The conductive adhesive agent used is formed by mixing and kneading together 60 weight % of water-soluble Butyrol W-201 (trade name: Sekisui Kagaku), 10 weight % of glycerine, and 30 weight % of Carbon XC-72 (trade name: Cabot, Tokyo Zairyo). The conductive adhesive agent is water-soluble, and exhibits sufficient flexibility after setting, having its electric resistance set within a range of 104 to 105 Ω·cm. The water-soluble conductive adhesive agent of this type is characterized by its freedom from contraction after application and its capability of easily providing the desired electric resistance.
A great number of surface furs 28 are planted in the conductive layer 27 throughout the outer circumferential surface thereof. These surface furs 28 are composed of wear-resisting special rayon which is treated for electrical conductivity. The furs 28 used have a fiber length ranging from 0.5 mm to 3 mm, e.g. of 1.5 mm, density of 1.5 d (denier), and electric resistance ranging from 104 to 1010 Ω·cm, e.g. from 108 to 109 Ω·cm. These furs 28 are planted in the conductive layer 27 by electrostatic fur planting method.
Referring now to FIG. 5, there will be described the electrostatic fur planting method. In FIG. 5, reference numeral 24 designates the core which is previously covered with the conduction layer 27 on its circumferential surface. The core 24 faces an electrode plate 30 with a prescribe space l between them. The shaft 23 of the core 24 and the electrode plate 30 are connected to the negative and positive terminals of a high-voltage power source 31, respectively. The positive terminal of the high-voltage power source 31 is also connected to a ground 32. The core 24 is rotated at a fixed speed by a driving mechanism (not shown). Symbol l denotes the given interpolar distance.
In planting furs, a great number of surface furs 28 are first put on the electrode plate 30, then the high-voltage power source 31 is put to work, and the core 24 is rotated. As a result, a high voltage is applied to the core 24 and the electrode plate 30 with the interpolar distance l kept between them, and the surface furs 28 are electrostatically attracted by the core 24. That is, the surface furs 28 are uniformly planted upright in the conductive layer 27 before setting. This electrostatic fur planting method can achieve secure fur planting over the circumferential surface of the core 24 without involving any fallen furs. Thus, the furs 28 with stable electric resistance can be planted effectively with ease.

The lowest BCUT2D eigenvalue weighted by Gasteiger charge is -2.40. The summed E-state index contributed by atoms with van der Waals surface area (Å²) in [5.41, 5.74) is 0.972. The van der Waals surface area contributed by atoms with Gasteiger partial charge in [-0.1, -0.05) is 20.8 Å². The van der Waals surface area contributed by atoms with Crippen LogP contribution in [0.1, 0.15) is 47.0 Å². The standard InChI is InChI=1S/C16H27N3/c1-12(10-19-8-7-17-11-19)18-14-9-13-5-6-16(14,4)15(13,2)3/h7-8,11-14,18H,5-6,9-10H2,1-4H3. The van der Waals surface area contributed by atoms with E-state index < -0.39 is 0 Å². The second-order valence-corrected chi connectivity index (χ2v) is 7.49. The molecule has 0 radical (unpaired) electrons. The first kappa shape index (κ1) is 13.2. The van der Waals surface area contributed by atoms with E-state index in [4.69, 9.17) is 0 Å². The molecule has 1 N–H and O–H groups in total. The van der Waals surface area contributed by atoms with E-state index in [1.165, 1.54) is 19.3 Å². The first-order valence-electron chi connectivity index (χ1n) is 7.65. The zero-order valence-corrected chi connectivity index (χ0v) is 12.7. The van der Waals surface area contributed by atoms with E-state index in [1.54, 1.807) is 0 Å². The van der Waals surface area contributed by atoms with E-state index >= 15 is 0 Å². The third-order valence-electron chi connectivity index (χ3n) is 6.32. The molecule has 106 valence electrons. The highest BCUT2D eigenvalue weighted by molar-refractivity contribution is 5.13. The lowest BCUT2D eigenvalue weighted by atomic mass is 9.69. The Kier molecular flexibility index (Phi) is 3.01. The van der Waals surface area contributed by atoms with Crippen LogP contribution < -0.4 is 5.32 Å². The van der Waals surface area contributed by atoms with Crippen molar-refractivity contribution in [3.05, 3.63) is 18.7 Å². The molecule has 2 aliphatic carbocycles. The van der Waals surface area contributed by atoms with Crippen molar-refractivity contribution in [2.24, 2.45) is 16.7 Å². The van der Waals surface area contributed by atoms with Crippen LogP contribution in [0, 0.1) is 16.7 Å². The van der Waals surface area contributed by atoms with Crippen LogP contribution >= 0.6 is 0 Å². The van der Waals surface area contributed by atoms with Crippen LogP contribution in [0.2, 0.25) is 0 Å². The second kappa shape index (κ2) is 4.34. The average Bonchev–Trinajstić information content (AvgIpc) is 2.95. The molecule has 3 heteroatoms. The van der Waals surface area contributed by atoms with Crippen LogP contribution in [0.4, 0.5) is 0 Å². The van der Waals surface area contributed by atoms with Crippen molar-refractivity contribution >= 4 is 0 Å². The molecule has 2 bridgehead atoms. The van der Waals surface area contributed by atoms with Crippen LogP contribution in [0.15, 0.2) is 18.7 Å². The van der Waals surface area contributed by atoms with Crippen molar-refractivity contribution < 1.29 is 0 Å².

In FIG. 3, reference numeral 33 denotes a bias supplying means which comprises the power source 34 connecting to the shaft 23. The bias supplying means 33 applies a bias potential to the surface furs 28 through the conductive layer 27.
The second fur-brush roller 19 for cleaning is constructed as shown in FIG. 6.
In FIG. 6, reference numeral 36 designates a shaft of the second fur-brush roller 19. Provided on the outer circumferential surface of the shaft 36 is a cylindrical elastic body 37 which is formed of a porous elastic member with flexibility and is coaxial with the shaft 36. The shaft 36 and the elastic body 37 form a core 38. A belt-shaped brush member 39 is spirally wound around the outer circumferential surface of the core 38. The core 38 and the brush member 39 constitute the second fur-brush roller 19. Etiquette Brush A-12-A (trade name: Nippon Seal) is used for the brush member 39. The Etiquette Brush is formed by intertwisting fifteen furs 41 of 14 d (denier) into a pile of 250 d, and napping and weaving a multitude of such piles into a belt-shaped foundation or cloth 40 with a density of 38,700 piles/inch2. The napped furs 41 are arranged uniformly or in substantially the same direction. As shown in FIGS. 7a and 7b, the fur tips of the brush member 39 are all directed along the rotating direction of the fur-brush roller 19. Thus, toner particles 42 sticking to or lying among the surface furs 28 of the first fur-brush roller 18 for transfer may effectively be removed from the roller 18 after the formation of a toner image, taking advantage of the nature of the furs 41 of the brush member 39 and the elasticity of the first and second fur-brush rollers. The removed toner particles 42 are conveyed toward the silicone rubber roller 20. Namely, the function of the brush member 39 can ensure effective removal of toner particles and minimize the space for toner collection.
In FIG. 2, reference numeral 43 indicates a toner collector for collecting the toner particles 42 scraped off from the silicone rubber roller 20 by the scraping blade 22.